"They have absolutely wrecked the road," he said. "They have made it impossible for us to carry on with our jobs.

"We have had enough of it so we are getting out. We have given our notice in and we are leaving in November.

"It is (sad it has come to this), it was not part of our plan."

Nick Fieldhouse, founder of Windermere-based off-roading company Kankku, argued that 4x4 users had just as much right to use the Lake District as anybody else, and said world heritage status made them more mindful of respecting the landscape.

"UNESCO knew about the 4x4s when they awarded the inscription," he said. "LDNPA are not unhappy with the activity and they are the people on the ground who manage the green lanes and know the level of damage being done.

"People need to be aware of other people's opinions. This may not be what some people's idea of a national park should be, but others disagree.

"The world heritage site status means that 4x4 users will amend how they use the Lake District and respect the landscape to fit the status.

"It is not acceptable for people to go tearing round the green lanes, and as somebody who lives next to one of the routes, I know that is not what happens.

"Using 4x4s is just another way to enjoy the wonderful area, just like walking or paddle boarding."

However, Lord David Clark of Windermere, who was chairman of the Lake District Partnership during the world heritage bid, slammed the damage being done to the national park by commercial 4x4 vehicles, and the lack of action from LDNPA to address the issue.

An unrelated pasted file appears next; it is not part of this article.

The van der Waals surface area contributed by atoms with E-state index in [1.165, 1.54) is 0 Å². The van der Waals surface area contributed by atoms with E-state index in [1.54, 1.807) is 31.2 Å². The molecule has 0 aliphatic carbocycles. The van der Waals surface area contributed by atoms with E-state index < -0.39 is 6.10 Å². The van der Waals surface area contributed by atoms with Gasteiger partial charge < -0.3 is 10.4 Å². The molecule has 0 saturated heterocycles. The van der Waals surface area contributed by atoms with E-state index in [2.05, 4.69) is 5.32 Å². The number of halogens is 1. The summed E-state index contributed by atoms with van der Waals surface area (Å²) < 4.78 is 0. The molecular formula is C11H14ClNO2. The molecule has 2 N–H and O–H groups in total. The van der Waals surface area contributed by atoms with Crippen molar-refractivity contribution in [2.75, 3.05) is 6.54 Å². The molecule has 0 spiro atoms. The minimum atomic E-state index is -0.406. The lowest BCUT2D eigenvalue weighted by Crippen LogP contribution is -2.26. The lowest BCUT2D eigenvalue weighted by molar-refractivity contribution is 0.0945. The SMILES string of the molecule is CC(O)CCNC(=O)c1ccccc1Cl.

"The National Park Authority are not doing anything about this problem and I think that is wrong," he said. "I think it is outrageous that the LDNPA are not taking this matter seriously. We have all heard about the farmer at Tilberthwaite leaving his farm.

"They ought to be banning 4x4 off-roading. Sadly though it is all part of the culture at the moment, where the authority encourage commercial activity.

"The World Heritage Site status was granted because of the landscape. Millions come to the Lake District for that reason.

"It is the duty of the LDPNA to protect that and work for the benefit of the people who live here. These people do not benefit from all the commercialisation.

"I am glad that WHW are looking into this issue, and I think that the officers for the LDNPA should be looking very carefully at what these people are saying. I do not think that the Lake District should lose the inscription for this though."

A spokesperson for the LDNPA said: "We are aware of current concerns about certain Lake District National Park unsealed routes, sometimes called ‘green roads’, including receipt of a petition calling for us to use Traffic Regulation Orders (TROs), to stop or limit this use.

"All unsealed routes with public vehicular access rights, including the ones in the Little Langdale, Oxen Fell and Tilberthwaite area, are subject to the same laws as surfaced (tarmac) roads.

"It would be preferable if vehicles didn’t use the routes but applying TRO’s is a last resort for us at this stage.

"We’ve recorded the current state of these roads and recognise they are out of condition. A funded maintenance programme has been agreed and will be delivered this autumn to benefit all users and minimise further environmental damage."

For reference...

The role of the World Heritage Watch is:

- To support UNESCO in protecting and conserving the WH sites;

- To bring information to the attention of the World Heritage Committee ("UNESCO") which it may not receive from official sources.

- To strengthen the voice of civil society in the procedures of the World Heritage Convention (as called for by UNESCO itself).